Sunday, March 24, 2013
For Mohammed Ali Shihab IAS: who defies the fortune
For Mohammed Ali Shihab, who has emerged successful in the Civil Services Examination this year and was placed 226th in the rank-list, going to a reputed campus still remains an unfulfilled experience. The 31-year-old from a remote village in Kerala's Malappuram district, who grew up in an orphanage, has a story of grit and perseverance to tell.
Born to penury in the village of Edavannappara near Kondotty, Shihab spent his childhood helping his father, Ali, to sell betel leaves and bamboo baskets. Primary schooling was almost an optional affair as he used to carry his chronically asthmatic father between their tiny home and ramshackle shop. He was sent to Mukkam Muslim Orphanage in Kozhikode district the next day after his father died in 1991, as his family had no wherewithal to support his education. He was even made to fail in Class V in order to get admission to the orphanage.
Becoming a teacher in an orphanage primary school was his dream. His parents were illiterate and poor but they had high ambitions about their three daughters and two sons.
Shihab's elder brother Abdul Gafoor is an Ayurveda doctor. And all his sisters have had teacher training.
During his orphanage days, Shihab was inspired by some of his teachers who cared for him. The discipline maintained by the orphanage authorities had its influence in his life. It taught him what systematic life is.
He passed SSLC with good marks, and joined a pre-degree course at Mohammed Abdurahman Memorial Orphanage College, Manassery. He stopped pre-degree (equivalent of higher secondary) half-way and joined a teacher-training course. The orphanage authorities readmitted him for pre-degree course in the second year, and he did well in the last batch of the course. "I was lucky to be part of the last pre-degree batch in the State," he chuckled. Despite the limited facilities and lack of privacy, he studied hard. He maintained a unique time-table for studies. He used to sleep soon after taking dinner from the orphanage mess around 8 p.m. and wake up around midnight for studies.
"I used to read in scant light under the cover of bedsheet and pillows in order not to disturb my friends sleeping in the neighbouring beds of the dormitory. In fact, I was violating the orphanage rules," he said.
After pre-degree, Shihab shifted to Bafakhi Orphanage at Valavannur and joined its school as a primary teacher. There the quizzer in Shihab began to flower, and he started preparing for competitive examinations. He had little money to buy books but he read and assimilated whatever books that came his way.
One by one, he started writing PSC exams. He passed all the 21 PSC tests he took. In the meantime, he tried his hand at many jobs. He worked as an unskilled labourer for different organisations, pump operator for Kerala Water Authority, helper in a hotel, clerk in a panchayat office, and assistant in a government school. He cracked the exams for the selection of forester, railway ticket collector, jail warden, and peons and clerks. He got B.A. degree in history by writing the exams privately.
It was his brother who took his mind to the Civil Services. "I wanted to achieve something high to inspire my thousands of friends in orphanages," he said. Although luck was on his side, Shihab's life was not smooth at all.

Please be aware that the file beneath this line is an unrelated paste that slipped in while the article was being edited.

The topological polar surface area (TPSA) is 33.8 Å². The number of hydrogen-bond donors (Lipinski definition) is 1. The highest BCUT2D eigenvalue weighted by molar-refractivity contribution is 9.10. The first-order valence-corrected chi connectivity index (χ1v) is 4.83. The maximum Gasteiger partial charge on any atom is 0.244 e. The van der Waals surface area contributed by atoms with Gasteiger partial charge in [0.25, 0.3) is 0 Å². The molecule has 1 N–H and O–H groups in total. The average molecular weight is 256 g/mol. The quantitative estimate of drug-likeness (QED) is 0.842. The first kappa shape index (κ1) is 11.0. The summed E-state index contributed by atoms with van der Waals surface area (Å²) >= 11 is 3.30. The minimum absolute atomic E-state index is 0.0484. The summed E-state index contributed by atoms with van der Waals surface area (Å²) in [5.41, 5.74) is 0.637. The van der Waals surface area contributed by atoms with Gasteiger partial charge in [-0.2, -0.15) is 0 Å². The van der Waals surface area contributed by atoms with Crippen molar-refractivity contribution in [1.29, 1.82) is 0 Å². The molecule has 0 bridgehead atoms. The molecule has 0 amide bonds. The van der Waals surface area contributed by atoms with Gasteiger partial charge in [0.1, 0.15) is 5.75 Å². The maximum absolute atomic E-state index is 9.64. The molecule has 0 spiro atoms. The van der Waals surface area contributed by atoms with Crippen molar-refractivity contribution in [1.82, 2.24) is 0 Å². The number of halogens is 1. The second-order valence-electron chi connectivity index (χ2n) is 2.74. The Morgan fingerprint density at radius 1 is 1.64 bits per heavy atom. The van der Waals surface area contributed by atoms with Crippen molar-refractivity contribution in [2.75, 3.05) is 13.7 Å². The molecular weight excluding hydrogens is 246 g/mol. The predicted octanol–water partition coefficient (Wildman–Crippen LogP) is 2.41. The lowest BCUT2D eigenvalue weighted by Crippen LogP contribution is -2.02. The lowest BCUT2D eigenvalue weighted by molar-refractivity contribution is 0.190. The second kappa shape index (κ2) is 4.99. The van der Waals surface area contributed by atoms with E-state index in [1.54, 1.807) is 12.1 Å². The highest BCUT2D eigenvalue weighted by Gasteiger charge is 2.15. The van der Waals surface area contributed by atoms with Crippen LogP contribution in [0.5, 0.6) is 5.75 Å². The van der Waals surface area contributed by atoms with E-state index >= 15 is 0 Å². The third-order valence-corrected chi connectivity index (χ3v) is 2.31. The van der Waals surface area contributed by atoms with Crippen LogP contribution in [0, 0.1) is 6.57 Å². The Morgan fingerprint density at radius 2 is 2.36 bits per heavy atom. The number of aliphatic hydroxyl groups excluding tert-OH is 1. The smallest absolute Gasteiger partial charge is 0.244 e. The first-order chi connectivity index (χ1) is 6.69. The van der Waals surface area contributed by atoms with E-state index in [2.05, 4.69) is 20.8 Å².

He got married to Aysha Femina in 2006, and his daughter Liya Nawal was born two years later with Erb's palsy (paralysis of the arm). During his studies and exams, he used to shuttle between hospitals and home. The child is still undergoing physiotherapy. "She has recovered 90 per cent. I am hopeful," he said.
He was selected by New Delhi-based Zakat Foundation for free Civil Services coaching in 2009. That was the only time Zakat Foundation came to Kerala and took 12 students for coaching after conducting a screening test at P.S.M.O. College, Tirurangadi. "But for that coaching, I would not have made it to the Civil Services," Shihab said.
He got coaching in history and geography in New Delhi. But the chilling cold of Delhi made him sick and so he returned home.
He studied intensively for three months, getting out of his home only for the weekly Juma prayers. Subject pressures forced him to dump geography, and opt for Malayalam language and literature as a topic for the main examination.
He joined the Civil Services Institute at Pala for coaching in Malayalam. "I realised that I had a flair for Malayalam writing. I decided to write the mains in Malayalam, though it was a bit late," he said.
He was encouraged by the PM Foundation, Farook College. But none could instil in him so much of confidence as Aboobacker Siddique, an IAS topper from Malappuram who is now the District Collector of Simdega in Jharkhand. "He boosted my confidence level by giving me training for 10 days. And I scored 201 out of 300 marks in the interview, which was quite good."
Shihab is hopeful of making it to the IAS under the Backward Community reservation quota. He advises students to read widely, particularly the news and views columns of newspapers and journals.
An ardent fan ofThe Hindu, Shihab never got the paper at home. He always depended on reading rooms and libraries for the paper.
He believes that the future belongs to the children of rural areas.
"They have great strength. We should explore their potential. And they can certainly make it to the top."